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Solving the Construction Skills Shortage

16/08/17
Posted by: Christopher Ruddick

Solving the Construction Skills Shortage

Construction forms a major backbone of the UK Economy generating over 5% of GDP, whilst it represents approximately 10% of UK employment.

So, what are the problems facing the sector? And, more importantly what are the ways that the acute situation can be resolved?

The first problem is an ageing construction workforce, with many construction workers retiring or nearing retirement and the current pipeline of “replacements” not enough to support the sector.

Current figures reveal that the construction sector has:

  • 22% of the workforce over 50
  • 15% are over 60%

Another issue is the image of the construction sector with few people aware of the long-term and diverse career that can be gained within the industry. There is, unfortunately, still the stigma of construction being an outdoor, hands on, dirty job, and not suitable for those that can get into Higher Education.

In addition to this, some parents would prefer to push their children to careers of medicine, law or finance that have a greater background of traditional standing, more so than construction. What is forgotten is the construction sector requires bright minds to engineer, project manage, survey and plan what are often complex, exciting projects.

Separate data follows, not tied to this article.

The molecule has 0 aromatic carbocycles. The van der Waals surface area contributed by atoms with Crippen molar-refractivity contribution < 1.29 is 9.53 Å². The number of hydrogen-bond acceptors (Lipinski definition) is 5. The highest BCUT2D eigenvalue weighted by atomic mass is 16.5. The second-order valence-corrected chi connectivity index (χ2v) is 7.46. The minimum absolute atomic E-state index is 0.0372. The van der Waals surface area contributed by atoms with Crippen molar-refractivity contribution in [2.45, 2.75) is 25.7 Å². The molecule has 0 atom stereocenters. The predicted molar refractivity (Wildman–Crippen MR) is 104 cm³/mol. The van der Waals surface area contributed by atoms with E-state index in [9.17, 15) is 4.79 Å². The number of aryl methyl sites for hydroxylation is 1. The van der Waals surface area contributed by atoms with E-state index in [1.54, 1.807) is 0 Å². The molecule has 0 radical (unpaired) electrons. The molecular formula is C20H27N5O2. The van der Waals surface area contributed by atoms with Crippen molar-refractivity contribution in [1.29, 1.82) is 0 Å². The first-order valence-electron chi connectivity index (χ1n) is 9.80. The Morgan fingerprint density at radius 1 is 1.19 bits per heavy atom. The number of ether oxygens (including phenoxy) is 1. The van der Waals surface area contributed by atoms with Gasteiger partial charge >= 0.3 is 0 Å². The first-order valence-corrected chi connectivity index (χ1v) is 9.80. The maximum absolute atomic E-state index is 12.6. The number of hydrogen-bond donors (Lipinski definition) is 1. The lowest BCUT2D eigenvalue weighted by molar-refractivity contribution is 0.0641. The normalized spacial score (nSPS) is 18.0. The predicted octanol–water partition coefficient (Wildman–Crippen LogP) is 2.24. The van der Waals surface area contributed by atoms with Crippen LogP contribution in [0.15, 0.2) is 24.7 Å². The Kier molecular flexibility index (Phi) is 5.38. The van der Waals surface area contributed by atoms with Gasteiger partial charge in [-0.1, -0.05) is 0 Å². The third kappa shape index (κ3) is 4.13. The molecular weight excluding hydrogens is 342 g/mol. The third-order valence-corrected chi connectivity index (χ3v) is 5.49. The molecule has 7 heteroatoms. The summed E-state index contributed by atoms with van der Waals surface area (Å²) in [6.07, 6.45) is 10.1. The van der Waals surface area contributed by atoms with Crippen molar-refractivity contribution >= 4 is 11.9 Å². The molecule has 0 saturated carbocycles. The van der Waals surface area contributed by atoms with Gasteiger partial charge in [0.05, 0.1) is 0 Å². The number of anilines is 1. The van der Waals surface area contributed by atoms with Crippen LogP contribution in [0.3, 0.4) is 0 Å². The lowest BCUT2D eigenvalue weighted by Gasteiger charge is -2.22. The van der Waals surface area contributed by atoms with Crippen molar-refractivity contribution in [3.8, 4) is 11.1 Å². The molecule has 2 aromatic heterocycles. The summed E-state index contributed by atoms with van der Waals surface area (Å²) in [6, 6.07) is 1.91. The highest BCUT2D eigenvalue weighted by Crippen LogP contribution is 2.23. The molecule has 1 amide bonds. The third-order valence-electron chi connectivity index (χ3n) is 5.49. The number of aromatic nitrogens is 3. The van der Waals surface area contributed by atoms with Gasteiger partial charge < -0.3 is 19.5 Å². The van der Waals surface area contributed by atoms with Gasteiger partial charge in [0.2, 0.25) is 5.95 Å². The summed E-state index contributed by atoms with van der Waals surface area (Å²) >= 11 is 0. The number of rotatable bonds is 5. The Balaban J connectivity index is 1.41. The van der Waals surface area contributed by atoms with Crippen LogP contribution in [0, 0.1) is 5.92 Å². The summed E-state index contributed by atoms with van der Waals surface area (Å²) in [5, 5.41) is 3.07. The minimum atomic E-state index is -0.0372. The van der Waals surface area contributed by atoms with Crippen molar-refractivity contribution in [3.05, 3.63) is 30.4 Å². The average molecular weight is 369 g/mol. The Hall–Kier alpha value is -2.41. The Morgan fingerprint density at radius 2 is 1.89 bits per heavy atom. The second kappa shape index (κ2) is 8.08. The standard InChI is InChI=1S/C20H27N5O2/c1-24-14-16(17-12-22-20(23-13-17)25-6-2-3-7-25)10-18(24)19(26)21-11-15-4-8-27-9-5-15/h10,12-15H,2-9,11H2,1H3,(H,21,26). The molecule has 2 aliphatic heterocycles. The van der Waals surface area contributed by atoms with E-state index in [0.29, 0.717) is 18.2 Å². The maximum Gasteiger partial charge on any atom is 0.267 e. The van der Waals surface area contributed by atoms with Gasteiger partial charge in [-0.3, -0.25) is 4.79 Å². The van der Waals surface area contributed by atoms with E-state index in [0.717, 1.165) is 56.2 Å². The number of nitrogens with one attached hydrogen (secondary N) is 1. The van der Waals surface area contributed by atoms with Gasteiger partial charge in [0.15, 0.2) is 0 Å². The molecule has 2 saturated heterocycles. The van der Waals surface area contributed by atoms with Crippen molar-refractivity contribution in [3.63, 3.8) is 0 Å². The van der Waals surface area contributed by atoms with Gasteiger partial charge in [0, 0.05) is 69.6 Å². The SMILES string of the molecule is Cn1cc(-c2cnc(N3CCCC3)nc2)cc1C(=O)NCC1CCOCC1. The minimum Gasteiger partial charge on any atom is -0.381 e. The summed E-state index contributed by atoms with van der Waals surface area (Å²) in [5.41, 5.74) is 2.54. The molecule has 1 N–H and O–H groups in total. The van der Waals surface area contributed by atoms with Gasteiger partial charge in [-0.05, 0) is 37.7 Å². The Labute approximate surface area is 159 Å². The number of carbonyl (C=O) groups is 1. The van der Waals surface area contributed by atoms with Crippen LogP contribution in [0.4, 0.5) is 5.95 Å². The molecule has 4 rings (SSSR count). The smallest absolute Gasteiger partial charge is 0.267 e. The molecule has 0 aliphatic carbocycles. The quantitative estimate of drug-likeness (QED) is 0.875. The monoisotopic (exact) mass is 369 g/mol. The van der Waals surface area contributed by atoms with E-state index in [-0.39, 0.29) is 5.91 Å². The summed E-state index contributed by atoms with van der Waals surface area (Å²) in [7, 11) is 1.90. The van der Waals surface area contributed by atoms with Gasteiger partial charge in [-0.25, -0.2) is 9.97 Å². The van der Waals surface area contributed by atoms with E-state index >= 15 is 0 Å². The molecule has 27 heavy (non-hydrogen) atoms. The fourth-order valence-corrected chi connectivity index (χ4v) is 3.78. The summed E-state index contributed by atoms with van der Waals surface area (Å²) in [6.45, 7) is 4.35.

One way to increase the flow of young minds into the construction industry would be to promote apprenticeships or “on the job training” for young people. However, only 1% of employers has looked to take on an apprentice or inexperienced staff member, this all whilst the UK Government has put more than £1 billion into such development training schemes.

Unfortunately, the construction sector is failing to provide high levels of training when compared to some other sectors offering extensive schemes of development. Even if an apprentice or inexperienced team member is lucky enough to find a position many companies are seeking short-term value for money, rather than investing in and helping to plan for the future. This has simply accelerated the problem, has led to alienated young people pushing them away from the sector.

There are clearly a number of things the construction sector can do to help avoid a more acute skills crisis within the sector. The first is improving the image of the sector ensuring that more able, young people view the industry as a sector that has many diverse roles, requiring innovative solutions, and not just one about getting down and dirty on site with a shovel in their hands.

Furthermore, more employers need to tap into the pool of young people wanting careers and support their development to turn them into long term construction workers who may become tomorrow’s Project Directors!

After all that, why not Search & Apply Today for your next Construction/Project Management Role or Send your CV to us now.  Changing your role could give you an opportunity to improve the image of the sector and support the future young people in the Construction Sector! Do not forget to follow TDM on Linkedin, Facebook or Twitter.